Classic Seville marmalade
Makes 7 x 340ml jars | prep 2 hrs | total time
- 1kg bitter Seville oranges
- juice of 1 fat lemon
- 2kg granulated sugar
Prepare to the end of step 3 the day before cooking the marmalade, to soften the peel.
- Halve the oranges and, using the tip of a knife, flick out any obvious pips onto a double-layered square of gauze (or muslin), about 30 x 30cm. Squeeze the juice from the oranges into a large bowl (or a large lidded plastic box), add any extra pips from the squeezer to the gauze and add any fleshy bits of orange to the bowl. Cut each orange half into quarters and, using a knife, scrape out the membranes inside – put these and any more pips you find on to the gauze square. The next job is to shred the pithy peel into thin, medium or chunky shreds, as you wish; discard the buttons from the ends of the fruit as you go.
- Transfer the shredded peel to the bowl too. Gather the gauze square together to form a money-bag shape, twist the top and tie it with string. When you tie the string, leave one long end – you can use this to tie the gauze pouch onto the pan handle and immerse it in the liquid when you cook the peel. Put the pouch into the bowl to join the peel and juice. Add 2.25 litres cold water, making sure everything is as immersed in the water as it can be, then cover with clingfilm (or a lid) and leave it overnight.
- The next day, tip everything from the bowl into a preserving pan and tie the gauze pouch to the pan handle so it sits on the base of the pan. Bring the whole lot to simmering point over a low-medium heat and simmer the peel until it is really soft – you should be able to squish it easily in your fingers; this will take about 1 ½ hours. The liquid will reduce as the peel simmers. Once the peel is soft enough, remove the gauze pouch from the pan, pressing it against the side with the back of a wooden spoon as you do so to extract as much pectin as possible from the pith and pips – put the pouch into a bowl and leave it for 10 minutes to cool slightly.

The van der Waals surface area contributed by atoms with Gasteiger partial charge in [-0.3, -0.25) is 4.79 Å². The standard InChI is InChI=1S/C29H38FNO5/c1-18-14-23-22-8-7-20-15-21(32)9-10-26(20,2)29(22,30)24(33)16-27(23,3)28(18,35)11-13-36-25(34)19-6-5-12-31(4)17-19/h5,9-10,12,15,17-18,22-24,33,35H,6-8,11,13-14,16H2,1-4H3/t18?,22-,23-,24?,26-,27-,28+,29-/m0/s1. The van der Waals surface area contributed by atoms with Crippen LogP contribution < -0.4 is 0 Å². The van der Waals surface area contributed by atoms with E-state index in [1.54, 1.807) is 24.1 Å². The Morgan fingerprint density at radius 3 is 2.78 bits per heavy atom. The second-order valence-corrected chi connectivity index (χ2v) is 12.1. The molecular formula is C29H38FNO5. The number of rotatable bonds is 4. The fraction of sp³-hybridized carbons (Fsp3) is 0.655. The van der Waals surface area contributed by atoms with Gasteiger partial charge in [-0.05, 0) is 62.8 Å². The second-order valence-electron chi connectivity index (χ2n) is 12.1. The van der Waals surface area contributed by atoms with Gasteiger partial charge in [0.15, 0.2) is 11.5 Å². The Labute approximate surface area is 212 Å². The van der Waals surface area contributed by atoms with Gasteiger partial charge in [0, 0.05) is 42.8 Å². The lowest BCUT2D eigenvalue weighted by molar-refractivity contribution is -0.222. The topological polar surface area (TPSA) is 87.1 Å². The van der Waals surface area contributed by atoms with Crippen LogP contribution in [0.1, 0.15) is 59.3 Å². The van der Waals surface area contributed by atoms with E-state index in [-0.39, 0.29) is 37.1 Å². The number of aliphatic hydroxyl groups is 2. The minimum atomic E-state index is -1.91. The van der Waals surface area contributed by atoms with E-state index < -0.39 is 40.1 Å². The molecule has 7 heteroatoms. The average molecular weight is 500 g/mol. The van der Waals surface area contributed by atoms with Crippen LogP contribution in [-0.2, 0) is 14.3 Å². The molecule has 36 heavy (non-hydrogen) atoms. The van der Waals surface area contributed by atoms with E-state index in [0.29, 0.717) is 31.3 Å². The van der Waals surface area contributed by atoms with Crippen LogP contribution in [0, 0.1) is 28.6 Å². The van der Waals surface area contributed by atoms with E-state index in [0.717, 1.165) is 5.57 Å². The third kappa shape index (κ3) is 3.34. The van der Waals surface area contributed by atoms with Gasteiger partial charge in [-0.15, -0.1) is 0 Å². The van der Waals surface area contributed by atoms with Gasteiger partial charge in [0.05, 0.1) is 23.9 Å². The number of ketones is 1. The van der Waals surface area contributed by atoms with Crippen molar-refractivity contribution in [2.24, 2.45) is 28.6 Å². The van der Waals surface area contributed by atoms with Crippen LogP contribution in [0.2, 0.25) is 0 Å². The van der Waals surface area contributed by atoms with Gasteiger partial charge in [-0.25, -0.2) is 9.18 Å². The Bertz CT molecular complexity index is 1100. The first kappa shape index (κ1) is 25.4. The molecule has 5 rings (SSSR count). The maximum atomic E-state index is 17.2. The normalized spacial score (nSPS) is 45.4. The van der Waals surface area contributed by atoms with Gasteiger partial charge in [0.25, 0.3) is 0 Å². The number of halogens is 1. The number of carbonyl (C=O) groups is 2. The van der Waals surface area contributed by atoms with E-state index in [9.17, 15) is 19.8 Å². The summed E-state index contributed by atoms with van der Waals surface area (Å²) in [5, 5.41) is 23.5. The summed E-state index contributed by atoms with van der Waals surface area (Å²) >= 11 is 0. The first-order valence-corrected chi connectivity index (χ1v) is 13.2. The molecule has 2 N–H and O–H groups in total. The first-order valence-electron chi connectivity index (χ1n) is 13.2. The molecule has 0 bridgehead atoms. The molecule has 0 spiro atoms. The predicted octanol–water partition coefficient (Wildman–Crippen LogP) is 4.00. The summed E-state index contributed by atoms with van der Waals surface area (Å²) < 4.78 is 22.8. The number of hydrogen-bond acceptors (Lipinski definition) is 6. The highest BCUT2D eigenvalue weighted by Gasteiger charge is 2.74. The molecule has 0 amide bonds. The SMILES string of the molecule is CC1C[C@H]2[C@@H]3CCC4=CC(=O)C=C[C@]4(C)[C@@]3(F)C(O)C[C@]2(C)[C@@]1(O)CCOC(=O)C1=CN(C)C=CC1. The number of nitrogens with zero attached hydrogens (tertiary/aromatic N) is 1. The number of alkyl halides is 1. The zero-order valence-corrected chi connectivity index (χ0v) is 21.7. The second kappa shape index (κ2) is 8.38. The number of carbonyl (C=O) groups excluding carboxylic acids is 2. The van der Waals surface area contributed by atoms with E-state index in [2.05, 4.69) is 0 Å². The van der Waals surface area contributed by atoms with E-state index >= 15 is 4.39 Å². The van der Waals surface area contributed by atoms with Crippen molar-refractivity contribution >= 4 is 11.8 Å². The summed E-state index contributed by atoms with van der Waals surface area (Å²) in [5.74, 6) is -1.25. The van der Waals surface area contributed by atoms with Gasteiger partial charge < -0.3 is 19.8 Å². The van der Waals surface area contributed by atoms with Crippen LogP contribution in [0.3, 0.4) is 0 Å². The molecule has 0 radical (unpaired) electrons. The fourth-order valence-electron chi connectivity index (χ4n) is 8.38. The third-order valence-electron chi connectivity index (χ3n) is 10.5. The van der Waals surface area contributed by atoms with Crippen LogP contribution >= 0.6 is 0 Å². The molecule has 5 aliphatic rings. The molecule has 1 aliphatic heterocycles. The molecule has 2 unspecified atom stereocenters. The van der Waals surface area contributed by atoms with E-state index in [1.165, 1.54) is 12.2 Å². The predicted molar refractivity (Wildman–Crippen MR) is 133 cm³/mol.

- Meanwhile, halve and squeeze the lemon and tip the lemon juice into the pan with the sugar; stir over a low heat. Give the gauze pouch a final squeeze to extract the last of the pectin into the marmalade: wearing clean washing up gloves makes this easier. You can now discard the pouch.
- Preheat the oven to 140°C, fan 120°C, gas 1. Keep stirring the marmalade from time to time to help dissolve the sugar. This is an important stage, so make sure all the sugar has dissolved before you move on to the next; it can take 15 minutes or so. I find that any pips I have missed usually pop to the surface at this point; scoop them out with a teaspoon. Put a few saucers in the freezer for the wrinkle test and put your jars and lids in the oven for 15-20 minutes to sterilise them.
- Bring the marmalade to a rolling boil and boil it for 20-25 minutes or until it has reached setting point. Spoon a little hot marmalade onto one of the saucers from the freezer and leave for a minute or so. If your marmalade is set, it will move slowly when you tilt the saucer and the surface will wrinkle when you put your finger into it. Take the pan off the heat. Leave the marmalade to settle for 15 minutes; this helps to distribute the peel evenly and makes it easier to pot. Give it a gentle stir in one direction to dispense any air bubbles. Using a jug and a wide preserving funnel, pour your marmalade into hot sterilised jars. Seal and leave to cool completely. Give the jars a wipe with a hot cloth and dry before labelling. Store in a dry, cool place. They will keep for at least 1 year.